The Goal: A Process of Ongoing Improvement by Eliyahu Goldratt and Jeff Cox describes a process by which an unprofitable manufacturing operation can be made profitable. It conveys proven factory turnaround principles through a fictional story…
PLEASE NOTE: This is key takeaways and analysis of the book and NOT the original book.
Inside this Instaread of The Goal:Overview of the bookImportant PeopleKey TakeawaysAnalysis of Key Takeaways
This book will help you:Become a contributor on a data science teamDeploy a structured lifecycle approach to data analytics problemsApply appropriate analytic techniques and tools to analyzing big dataLearn how to tell a compelling story with data to drive business actionPrepare for EMC Proven Professional Data Science Certification
Corresponding data sets are available at www.wiley.com/go/9781118876138.
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In recent years, management gurus have urged businesses to adopt such strategies as just-in-time, lean manufacturing, offshoring, and frequent deliveries to retail outlets. But today, these much-touted strategies may be risky. Global financial turmoil, rising labor costs in developing countries, and huge volatility in the price of oil and other commodities can disrupt a company's entire supply chain and threaten its ability to compete. In Operations Rules, David Simchi-Levi identifies the crucial element in a company's success: the link between the value it provides its customers and its operations strategies. And he offers a set of scientifically and empirically based rules that management can follow to achieve a quantum leap in operations performance.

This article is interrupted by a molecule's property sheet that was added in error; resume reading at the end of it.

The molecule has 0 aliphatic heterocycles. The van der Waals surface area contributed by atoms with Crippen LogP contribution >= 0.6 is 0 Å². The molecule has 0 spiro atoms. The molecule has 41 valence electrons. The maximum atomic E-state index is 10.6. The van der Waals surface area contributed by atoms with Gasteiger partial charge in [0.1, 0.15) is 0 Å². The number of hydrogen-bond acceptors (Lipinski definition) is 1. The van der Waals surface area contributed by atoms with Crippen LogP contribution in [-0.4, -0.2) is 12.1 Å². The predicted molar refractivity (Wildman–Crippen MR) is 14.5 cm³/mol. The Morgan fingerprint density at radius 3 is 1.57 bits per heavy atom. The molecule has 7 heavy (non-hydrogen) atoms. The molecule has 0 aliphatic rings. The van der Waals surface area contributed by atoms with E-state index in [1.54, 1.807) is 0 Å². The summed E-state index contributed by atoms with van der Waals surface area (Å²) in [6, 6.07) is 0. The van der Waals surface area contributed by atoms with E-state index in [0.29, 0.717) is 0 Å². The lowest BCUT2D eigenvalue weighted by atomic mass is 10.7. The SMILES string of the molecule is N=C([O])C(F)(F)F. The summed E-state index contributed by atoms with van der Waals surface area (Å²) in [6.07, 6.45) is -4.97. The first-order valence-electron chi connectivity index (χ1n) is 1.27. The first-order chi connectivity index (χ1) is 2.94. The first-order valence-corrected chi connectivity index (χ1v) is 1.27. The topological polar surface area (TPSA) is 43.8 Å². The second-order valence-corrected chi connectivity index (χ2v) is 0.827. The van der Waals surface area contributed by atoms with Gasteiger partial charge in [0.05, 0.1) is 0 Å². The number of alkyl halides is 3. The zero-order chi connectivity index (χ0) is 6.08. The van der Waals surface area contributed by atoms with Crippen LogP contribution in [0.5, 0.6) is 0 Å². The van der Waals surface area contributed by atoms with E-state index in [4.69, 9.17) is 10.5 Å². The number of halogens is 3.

Flexibility, says Simchi-Levi, is the single most important capability that allows firms to innovate in their operations and supply chain strategies. A small investment in flexibility can achieve almost all the benefits of full flexibility. And successful companies do not all pursue the same strategies. Amazon and Wal-Mart, for example, are direct competitors but each focuses on a different market channel and provides a unique customer value proposition—Amazon, large selection and reliable fulfillment; Wal-Mart, low prices—that directly aligns with its operations strategy. Simchi-Levi's rules—regarding such issues as channels, price, product characteristics, value-added service, procurement strategy, and information technolog—-transform operations and supply chain management from an undertaking based on gut feeling and anecdotes to a science.